Support information on page: Hematologic Disorders > Aplastic Anemia
- Patients for whom the risk-to-benefit ratio supports use because there is class I evidence for benefit:
- Lennox-Gastaut patients over the age of 4 years who are unresponsive to primary antiepileptic drugs (AEDs)
- Those patients older than 18 years of age who have intractable partial seizures and in whom the use of standard AEDs at therapeutic levels has failed (Data indicate a better risk to benefit ratio for felbamate used as monotherapy.)
- Patients who have been on felbamate more than 18 months
- Patients for whom the current risk-to-benefit assessment does not support the use of felbamate:
- Adults or children with new-onset epilepsy
- Patients who have experienced significant prior hematologically adverse events
- Patients in whom follow-up and compliance do not allow careful monitoring
- Patients unable to discuss risks to benefits (i.e., with mental retardation, developmental disability) and for whom no parent or legal guardian is available to provide consent
- Patients in whom the risk-to-benefit ratio is unclear and based on case reports and expert opinion (class III) only, but under certain circumstances depending on the nature and severity of the patient's seizure disorder, felbamate use may be appropriate:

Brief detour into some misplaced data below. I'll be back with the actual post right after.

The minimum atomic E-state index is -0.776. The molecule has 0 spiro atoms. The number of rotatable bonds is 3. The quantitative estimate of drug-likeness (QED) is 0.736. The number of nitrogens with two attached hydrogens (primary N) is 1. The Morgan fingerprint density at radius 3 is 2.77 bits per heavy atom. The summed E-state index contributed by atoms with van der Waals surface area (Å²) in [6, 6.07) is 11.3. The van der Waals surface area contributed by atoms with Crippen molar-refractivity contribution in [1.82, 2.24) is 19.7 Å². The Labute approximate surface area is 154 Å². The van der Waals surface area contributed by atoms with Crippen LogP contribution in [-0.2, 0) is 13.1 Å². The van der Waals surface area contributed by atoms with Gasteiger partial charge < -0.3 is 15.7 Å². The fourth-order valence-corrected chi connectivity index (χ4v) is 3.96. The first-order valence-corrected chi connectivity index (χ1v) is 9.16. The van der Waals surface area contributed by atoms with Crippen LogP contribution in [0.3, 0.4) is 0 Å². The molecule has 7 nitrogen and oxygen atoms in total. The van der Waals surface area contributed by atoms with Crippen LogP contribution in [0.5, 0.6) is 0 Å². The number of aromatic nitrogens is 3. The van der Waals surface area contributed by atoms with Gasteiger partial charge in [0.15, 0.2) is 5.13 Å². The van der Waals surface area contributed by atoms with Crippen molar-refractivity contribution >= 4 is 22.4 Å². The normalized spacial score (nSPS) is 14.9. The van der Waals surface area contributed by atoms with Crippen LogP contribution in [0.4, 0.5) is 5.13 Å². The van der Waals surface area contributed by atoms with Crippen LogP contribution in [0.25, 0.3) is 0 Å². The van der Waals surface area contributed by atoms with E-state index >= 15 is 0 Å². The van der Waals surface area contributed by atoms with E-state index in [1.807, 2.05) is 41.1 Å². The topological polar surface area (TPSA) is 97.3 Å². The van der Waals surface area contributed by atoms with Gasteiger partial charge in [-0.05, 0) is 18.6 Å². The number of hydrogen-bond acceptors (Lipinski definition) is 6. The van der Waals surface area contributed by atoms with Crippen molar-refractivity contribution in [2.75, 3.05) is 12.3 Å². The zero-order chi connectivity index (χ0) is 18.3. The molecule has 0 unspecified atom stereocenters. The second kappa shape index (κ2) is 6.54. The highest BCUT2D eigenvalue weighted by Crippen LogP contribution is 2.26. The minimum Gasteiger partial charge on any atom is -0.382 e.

- Children with intractable partial epilepsy
- Other generalized epilepsies unresponsive to primary agents
- Patients who experience unacceptable sedative or cognitive side effects with traditional AEDs
- Patients with Lennox-Gastaut syndrome younger than 4 years of age who are unresponsive to other AEDs
Based on French J, Smith M, Faught E, et al. Practice advisory: the use of felbamate in the treatment of patients with intractable epilepsy. Report of the Quality Standards Subcommittee of the American Academy of Neurology and the American Epilepsy Society. Neurology 1999;52:1540-1545.
Adapted by Sepkuty JP and Kaplan PW. Hematologic and pulmonary disorders. In: Ettinger AB and Devinsky O, eds. Managing epilepsy and co-existing disorders. Boston: Butterworth-Heinemann; 2002;209-228.
With permission from Elsevier (www.elsevier.com). || More information available at National Guideline Clearinghouse (http://www.guideline.gov/summary/summary.aspx?ss=15&doc_id=2821&nbr=2047 ), accessed March 31, 2004.
Reviewed April 2004 by Steven C. Schachter, MD, epilepsy.com Editorial Board.